Olam and Mighty Earth agree to collaborate on Forest Conservation and Sustainable Agriculture in Highly Forested Countries
In the wake of Mighty Earth’s 2016 report, Palm Oil’s Black Box, Mighty Earth and Olam met in Washington D.C. and agreed to move forward on two imperatives: enabling models for responsible agricultural development that support forest conservation whilst addressing poverty reduction and job creation in Gabon and other high forest cover countries; and the need for palm oil traders to collectively strengthen incentives for suppliers in Southeast Asia to avoid deforestation and exploitation of workers or communities.
The meeting was convened to discuss the impact of the palm oil and rubber plantations developed by Olam with its Joint Venture partner, the Republic of Gabon, as well as Olam’s third party palm oil sourcing in Southeast Asia. The World Resources Institute moderated the meeting.
Olam agreed to:
- Suspend further land clearing of forest in Gabon for palm and rubber plantations for a year (a period that can be extended). During this time, Mighty Earth and Olam agreed to support a multi-stakeholder process to develop further specific criteria for responsible agricultural development in countries that have most of their land covered by forests.
- Continue to implement its time-bound plans to map and disclose more information about its third-party palm oil supply chains in Asia and require its third party suppliers to adhere to the High Carbon Stock Approach (described at highcarbonstock.org) as per its updated Palm Oil Policy.
- Publish its procedures to address supply chain risks, including independent verification of compliance of high-risk sources.
- Issue a revised grievance procedure that includes Olam’s third-party palm oil suppliers and protects the anonymity of those providing input. Olam will continue to routinely investigate and work to remediate any complaints received from indigenous or local communities.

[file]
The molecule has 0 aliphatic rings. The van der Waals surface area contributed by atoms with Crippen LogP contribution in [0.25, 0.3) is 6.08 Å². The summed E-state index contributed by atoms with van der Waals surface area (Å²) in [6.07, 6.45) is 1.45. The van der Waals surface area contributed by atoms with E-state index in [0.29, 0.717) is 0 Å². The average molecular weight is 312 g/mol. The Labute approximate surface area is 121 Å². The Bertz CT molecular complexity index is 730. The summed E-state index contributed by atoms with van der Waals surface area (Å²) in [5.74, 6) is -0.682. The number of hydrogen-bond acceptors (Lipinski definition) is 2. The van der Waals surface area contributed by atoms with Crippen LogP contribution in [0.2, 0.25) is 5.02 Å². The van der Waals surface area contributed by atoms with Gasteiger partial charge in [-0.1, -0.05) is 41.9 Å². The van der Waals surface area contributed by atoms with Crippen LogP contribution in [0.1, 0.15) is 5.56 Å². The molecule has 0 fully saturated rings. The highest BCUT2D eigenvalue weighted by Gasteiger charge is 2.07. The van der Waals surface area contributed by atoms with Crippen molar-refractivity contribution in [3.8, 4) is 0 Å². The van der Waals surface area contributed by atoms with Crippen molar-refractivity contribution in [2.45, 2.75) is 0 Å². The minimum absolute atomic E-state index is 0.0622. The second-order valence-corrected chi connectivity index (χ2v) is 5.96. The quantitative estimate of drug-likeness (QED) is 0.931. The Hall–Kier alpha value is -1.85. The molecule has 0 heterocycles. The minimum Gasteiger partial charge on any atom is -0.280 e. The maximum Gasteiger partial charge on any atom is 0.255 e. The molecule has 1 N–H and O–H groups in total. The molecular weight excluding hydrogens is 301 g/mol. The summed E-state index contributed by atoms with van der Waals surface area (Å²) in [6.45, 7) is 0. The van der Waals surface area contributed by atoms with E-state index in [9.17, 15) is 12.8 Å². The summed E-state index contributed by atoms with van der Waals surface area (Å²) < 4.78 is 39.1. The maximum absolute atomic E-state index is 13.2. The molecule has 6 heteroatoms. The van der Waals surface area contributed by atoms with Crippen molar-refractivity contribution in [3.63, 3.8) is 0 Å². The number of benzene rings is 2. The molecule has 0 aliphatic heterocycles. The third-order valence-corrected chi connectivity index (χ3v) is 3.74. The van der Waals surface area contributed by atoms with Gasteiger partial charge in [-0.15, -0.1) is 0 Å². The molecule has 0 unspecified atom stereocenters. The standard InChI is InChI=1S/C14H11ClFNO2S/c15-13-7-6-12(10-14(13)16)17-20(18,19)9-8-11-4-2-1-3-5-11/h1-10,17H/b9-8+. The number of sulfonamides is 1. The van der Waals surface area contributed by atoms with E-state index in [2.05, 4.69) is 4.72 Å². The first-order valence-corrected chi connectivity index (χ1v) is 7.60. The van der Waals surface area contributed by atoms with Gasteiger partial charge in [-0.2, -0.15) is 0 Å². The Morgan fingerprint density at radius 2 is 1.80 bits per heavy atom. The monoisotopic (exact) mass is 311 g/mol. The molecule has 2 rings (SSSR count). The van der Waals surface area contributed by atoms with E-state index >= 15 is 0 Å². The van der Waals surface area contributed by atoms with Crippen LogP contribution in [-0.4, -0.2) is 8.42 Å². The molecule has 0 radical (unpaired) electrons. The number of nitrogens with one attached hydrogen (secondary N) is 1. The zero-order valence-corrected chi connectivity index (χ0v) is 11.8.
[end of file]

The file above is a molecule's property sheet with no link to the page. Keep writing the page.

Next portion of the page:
- Supplement its current sustainability policies with explicit references to protecting peat and ensuring no exploitation of workers or local communities.
Mighty Earth agreed to:
- Suspend its current campaign targeting Olam’s oil palm and rubber operations for a year, including its complaint to FSC (a period that can be extended).
- Work with the Gabonese government, civil society, and international experts and stakeholders to advance conservation and responsible development.
In a spirit of dialogue and increased mutual understanding, Olam and Mighty Earth jointly agreed to participate in stakeholder events with civil society organisations and government in Gabon, to encourage and support the High Carbon Stock Approach working group to develop clear guidelines for responsible development in highly forested landscapes, and to further explore conservation and restoration initiatives.
Olam’s Co-Founder and Group CEO, Sunny Verghese, said, “Olam remains committed to best practice in forest conservation, sustainable agricultural development, poverty reduction and job creation,” while noting, “we hope these actions can help sovereign countries like Gabon set their own pathways to sustainable development.”
“Mighty Earth welcomes the opportunity to help Gabon develop in a responsible way, and provide a model for conservation in high forest cover countries,” said Mighty Earth Chairman, former Congressman Henry Waxman.
“While this agreement focuses on palm oil and rubber, we hope it creates momentum for action across commodities. World Resources Institute provided important assistance in reaching this agreement by facilitating this negotiation, and helped spur valuable dialogue to advance broader forest-friendly development.”
World Resources Institute President and CEO, Andrew Steer, noted “Balancing forest protection and new agricultural projects can be very challenging, and it is vital for countries, companies and civil society to work together and find common ground. This agreement is a good example of how organisations can come together to agree on a sustainable and prosperous path forward.”